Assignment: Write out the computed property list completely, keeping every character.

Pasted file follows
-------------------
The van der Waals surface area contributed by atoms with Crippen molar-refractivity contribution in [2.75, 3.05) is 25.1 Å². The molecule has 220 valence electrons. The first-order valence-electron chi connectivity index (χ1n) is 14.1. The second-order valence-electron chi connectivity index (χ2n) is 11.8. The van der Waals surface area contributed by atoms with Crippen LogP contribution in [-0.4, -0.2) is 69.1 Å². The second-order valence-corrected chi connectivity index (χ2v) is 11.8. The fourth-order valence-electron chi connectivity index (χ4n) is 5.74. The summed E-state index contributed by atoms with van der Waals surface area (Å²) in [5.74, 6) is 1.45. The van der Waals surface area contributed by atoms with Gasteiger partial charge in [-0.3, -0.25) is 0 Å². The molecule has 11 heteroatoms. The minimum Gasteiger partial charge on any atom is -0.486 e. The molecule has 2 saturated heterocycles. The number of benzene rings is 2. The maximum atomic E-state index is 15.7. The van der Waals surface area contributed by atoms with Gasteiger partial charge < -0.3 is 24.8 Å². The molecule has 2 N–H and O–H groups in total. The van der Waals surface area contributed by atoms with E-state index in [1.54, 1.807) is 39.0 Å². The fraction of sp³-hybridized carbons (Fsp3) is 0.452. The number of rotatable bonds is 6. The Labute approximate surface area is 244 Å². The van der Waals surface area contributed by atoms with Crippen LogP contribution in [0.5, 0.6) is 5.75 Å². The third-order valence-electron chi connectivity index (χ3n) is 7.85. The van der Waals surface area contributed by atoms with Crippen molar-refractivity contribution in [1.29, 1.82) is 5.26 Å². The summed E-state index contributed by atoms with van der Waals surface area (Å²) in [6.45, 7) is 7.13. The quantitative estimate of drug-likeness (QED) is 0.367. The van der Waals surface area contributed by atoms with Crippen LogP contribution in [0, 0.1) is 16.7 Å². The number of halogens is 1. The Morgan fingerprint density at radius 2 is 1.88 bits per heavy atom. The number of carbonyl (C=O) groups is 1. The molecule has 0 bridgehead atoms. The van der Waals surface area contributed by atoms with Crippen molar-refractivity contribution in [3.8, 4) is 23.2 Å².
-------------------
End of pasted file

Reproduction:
The van der Waals surface area contributed by atoms with Crippen molar-refractivity contribution in [2.75, 3.05) is 25.1 Å². The molecule has 220 valence electrons. The first-order valence-electron chi connectivity index (χ1n) is 14.1. The second-order valence-electron chi connectivity index (χ2n) is 11.8. The van der Waals surface area contributed by atoms with Crippen LogP contribution in [-0.4, -0.2) is 69.1 Å². The second-order valence-corrected chi connectivity index (χ2v) is 11.8. The fourth-order valence-electron chi connectivity index (χ4n) is 5.74. The summed E-state index contributed by atoms with van der Waals surface area (Å²) in [5.74, 6) is 1.45. The van der Waals surface area contributed by atoms with Gasteiger partial charge in [-0.3, -0.25) is 0 Å². The molecule has 11 heteroatoms. The minimum Gasteiger partial charge on any atom is -0.486 e. The molecule has 2 saturated heterocycles. The number of benzene rings is 2. The maximum atomic E-state index is 15.7. The van der Waals surface area contributed by atoms with Gasteiger partial charge < -0.3 is 24.8 Å². The molecule has 2 N–H and O–H groups in total. The van der Waals surface area contributed by atoms with E-state index in [1.54, 1.807) is 39.0 Å². The fraction of sp³-hybridized carbons (Fsp3) is 0.452. The number of rotatable bonds is 6. The Labute approximate surface area is 244 Å². The van der Waals surface area contributed by atoms with Crippen LogP contribution in [0.5, 0.6) is 5.75 Å². The third-order valence-electron chi connectivity index (χ3n) is 7.85. The van der Waals surface area contributed by atoms with Crippen molar-refractivity contribution in [1.29, 1.82) is 5.26 Å². The summed E-state index contributed by atoms with van der Waals surface area (Å²) in [6.45, 7) is 7.13. The quantitative estimate of drug-likeness (QED) is 0.367. The van der Waals surface area contributed by atoms with Crippen LogP contribution in [0, 0.1) is 16.7 Å². The number of halogens is 1. The Morgan fingerprint density at radius 2 is 1.88 bits per heavy atom. The number of carbonyl (C=O) groups is 1. The molecule has 0 bridgehead atoms. The van der Waals surface area contributed by atoms with Crippen molar-refractivity contribution in [3.8, 4) is 23.2 Å².